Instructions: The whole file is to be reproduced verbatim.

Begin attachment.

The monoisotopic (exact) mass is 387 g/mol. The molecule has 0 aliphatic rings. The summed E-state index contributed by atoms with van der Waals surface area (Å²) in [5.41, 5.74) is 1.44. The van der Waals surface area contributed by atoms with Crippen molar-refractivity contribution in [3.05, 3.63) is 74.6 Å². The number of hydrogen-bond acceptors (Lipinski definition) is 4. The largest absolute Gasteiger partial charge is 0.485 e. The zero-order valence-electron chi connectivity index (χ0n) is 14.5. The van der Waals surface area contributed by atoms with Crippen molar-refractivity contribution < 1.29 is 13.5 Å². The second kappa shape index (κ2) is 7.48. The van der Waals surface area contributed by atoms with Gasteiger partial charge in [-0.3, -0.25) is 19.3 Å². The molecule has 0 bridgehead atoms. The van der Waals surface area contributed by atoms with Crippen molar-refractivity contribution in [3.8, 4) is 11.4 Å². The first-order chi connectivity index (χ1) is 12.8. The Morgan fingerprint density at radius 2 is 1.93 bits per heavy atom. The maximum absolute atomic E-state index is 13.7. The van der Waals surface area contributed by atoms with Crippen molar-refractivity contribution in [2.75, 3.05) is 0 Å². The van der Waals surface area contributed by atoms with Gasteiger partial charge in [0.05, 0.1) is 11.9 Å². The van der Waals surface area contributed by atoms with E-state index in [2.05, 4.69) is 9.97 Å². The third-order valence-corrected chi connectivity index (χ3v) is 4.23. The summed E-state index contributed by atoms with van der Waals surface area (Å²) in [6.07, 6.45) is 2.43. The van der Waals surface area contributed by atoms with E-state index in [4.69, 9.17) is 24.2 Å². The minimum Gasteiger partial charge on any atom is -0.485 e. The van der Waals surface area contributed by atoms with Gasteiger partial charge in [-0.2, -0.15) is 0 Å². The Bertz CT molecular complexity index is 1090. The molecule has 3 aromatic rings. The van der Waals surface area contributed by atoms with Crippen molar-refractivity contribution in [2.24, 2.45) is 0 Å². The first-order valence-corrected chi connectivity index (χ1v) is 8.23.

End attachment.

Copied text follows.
The monoisotopic (exact) mass is 387 g/mol. The molecule has 0 aliphatic rings. The summed E-state index contributed by atoms with van der Waals surface area (Å²) in [5.41, 5.74) is 1.44. The van der Waals surface area contributed by atoms with Crippen molar-refractivity contribution in [3.05, 3.63) is 74.6 Å². The number of hydrogen-bond acceptors (Lipinski definition) is 4. The largest absolute Gasteiger partial charge is 0.485 e. The zero-order valence-electron chi connectivity index (χ0n) is 14.5. The van der Waals surface area contributed by atoms with Crippen molar-refractivity contribution < 1.29 is 13.5 Å². The second kappa shape index (κ2) is 7.48. The van der Waals surface area contributed by atoms with Gasteiger partial charge in [-0.3, -0.25) is 19.3 Å². The molecule has 0 bridgehead atoms. The van der Waals surface area contributed by atoms with Crippen molar-refractivity contribution in [3.8, 4) is 11.4 Å². The first-order chi connectivity index (χ1) is 12.8. The Morgan fingerprint density at radius 2 is 1.93 bits per heavy atom. The maximum absolute atomic E-state index is 13.7. The van der Waals surface area contributed by atoms with Crippen molar-refractivity contribution in [2.75, 3.05) is 0 Å². The van der Waals surface area contributed by atoms with Gasteiger partial charge in [0.05, 0.1) is 11.9 Å². The van der Waals surface area contributed by atoms with E-state index in [2.05, 4.69) is 9.97 Å². The third-order valence-corrected chi connectivity index (χ3v) is 4.23. The summed E-state index contributed by atoms with van der Waals surface area (Å²) in [6.07, 6.45) is 2.43. The van der Waals surface area contributed by atoms with E-state index in [4.69, 9.17) is 24.2 Å². The minimum Gasteiger partial charge on any atom is -0.485 e. The van der Waals surface area contributed by atoms with Gasteiger partial charge in [-0.2, -0.15) is 0 Å². The Bertz CT molecular complexity index is 1090. The molecule has 3 aromatic rings. The van der Waals surface area contributed by atoms with Crippen molar-refractivity contribution in [2.24, 2.45) is 0 Å². The first-order valence-corrected chi connectivity index (χ1v) is 8.23.